Wednesday, Feb 19, 2014 7:00p -
Boston University, Morse Auditorium
602 Commonwealth Ave
Boston, MA 02215
Lectures & Conferences, University
Pulitzer Prize-winning author Jhumpa Lahiri, a graduate of BU's creative writing program in fiction, will read from her novel The Lowland, shortlisted for the Man Booker Prize and the National Book Award. After the reading, Lahiri will be joined onstage for a conversation with fellow alumna Daphne Kalotay (Fiction 1994), the award-winning author of Russian Winter and Sight Reading.
This event is free and open to the public. We suggest arriving early to guarantee a seat. Public parking is available in the BU Granby Street lot at 665 Commonwealth Avenue, with limited metered spots on Bay State Road and Commonwealth Avenue. Via MBTA, take the Green Line to the Kenmore or Blandford Street station. You can find more information at http://www.bu.edu/maps/
JHUMPA LAHIRI was born in London and raised in Rhode Island. She is the recipient of a Guggenheim Fellowship, and author of two previous books. Her debut collection of stories, Interpreter of Maladies, was awarded the Pulitzer Prize, the PEN/Hemingway Award and The New Yorker Debut of the Year. Her novel The Namesake was a New York Times Notable Book, a Los Angeles Times Book Prize finalist and was selected as one of the best books of the year by USA Today and Entertainment Weekly, among other publications. She is a graduate of the Boston University Creative Writing program and lives in Brooklyn, New York.
A citizen of both Canada and the U.S., DAPHNE KALOTAY grew up in New Jersey and graduated from Vassar College before moving to Massachusetts to attend Boston University’s Creative Writing Program. There her stories went on to win the school’s Florence Engel Randall Fiction Prize and a Transatlantic Review Award from The Henfield Foundation. She remained at BU to complete a PhD in Modern and Contemporary Literature and, with Saul Bellow as her advisor, wrote her doctoral dissertation on the works of Mavis Gallant. (Her interviews with Mavis Gallant can be read in The Paris Review‘s Writers-At-Work series.) A MacDowell Fellow, Daphne has received fellowships from the Christopher Isherwood Foundation, the Bogliasco Foundation, and Yaddo. Her fiction collection, Calamity and Other Stories (Doubleday), was short listed for the 2005 Story Prize, and her debut novel, Russian Winter (HarperCollins), won the 2011 Writers’ League of Texas Fiction Prize, made the long list for the IMPAC Dublin Literary Award, and has been published in 21 foreign editions. Her newest novel is Sight Reading (Harper, 2013). Currently co-president of the Boston chapter of the Women’s National Book Association, Daphne lives in Somerville, Massachusetts.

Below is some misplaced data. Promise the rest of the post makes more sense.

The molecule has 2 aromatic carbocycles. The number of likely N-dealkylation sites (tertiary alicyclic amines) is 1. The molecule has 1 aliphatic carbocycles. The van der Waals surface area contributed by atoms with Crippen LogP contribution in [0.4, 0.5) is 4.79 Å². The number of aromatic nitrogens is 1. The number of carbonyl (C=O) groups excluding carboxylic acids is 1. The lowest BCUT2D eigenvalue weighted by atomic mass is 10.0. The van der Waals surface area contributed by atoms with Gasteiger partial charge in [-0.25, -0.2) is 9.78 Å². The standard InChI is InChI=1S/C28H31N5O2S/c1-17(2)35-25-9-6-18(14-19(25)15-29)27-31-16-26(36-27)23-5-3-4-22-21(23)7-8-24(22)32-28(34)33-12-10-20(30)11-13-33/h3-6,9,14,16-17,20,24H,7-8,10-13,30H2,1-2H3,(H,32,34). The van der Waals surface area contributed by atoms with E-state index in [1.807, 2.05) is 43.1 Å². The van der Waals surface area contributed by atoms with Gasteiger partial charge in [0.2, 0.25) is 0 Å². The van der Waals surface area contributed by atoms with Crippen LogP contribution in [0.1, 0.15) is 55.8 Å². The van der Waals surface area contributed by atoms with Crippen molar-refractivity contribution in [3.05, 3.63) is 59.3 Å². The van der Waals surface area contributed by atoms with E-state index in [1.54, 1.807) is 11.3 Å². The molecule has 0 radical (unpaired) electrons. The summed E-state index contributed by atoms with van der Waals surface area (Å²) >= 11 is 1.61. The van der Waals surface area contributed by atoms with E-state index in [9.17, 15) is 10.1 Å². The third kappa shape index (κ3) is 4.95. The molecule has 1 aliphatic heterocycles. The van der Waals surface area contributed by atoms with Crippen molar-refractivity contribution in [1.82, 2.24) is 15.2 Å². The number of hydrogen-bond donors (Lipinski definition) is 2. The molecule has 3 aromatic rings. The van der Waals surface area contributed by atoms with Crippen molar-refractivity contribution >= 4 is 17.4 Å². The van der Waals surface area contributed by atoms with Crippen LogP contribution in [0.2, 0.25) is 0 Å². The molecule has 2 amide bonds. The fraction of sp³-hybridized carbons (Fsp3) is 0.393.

The Ha Jin Visiting Lecture program, made possible by a generous donation from Mr. Robert Hildreth of Boston, is designed to bring internationally renowned fiction writers to Boston University to teach master classes and give public lectures. Jhumpa Lahiri is the third Visiting Lecturer; past honorees have included Victor Golyshev and Paul Harding. The series is named for HA JIN, a Boston University Creative Writing alumnus and current professor. Born in China in 1956, Jin was a teenager when China entered the Cultural Revolution. He became a member of the People’s Liberation Army at the age of fourteen. Writing in English, Jin has won the National Book Award, the PEN/ Faulkner twice, the PEN/Hemingway award, and the Flannery O’Connor prize.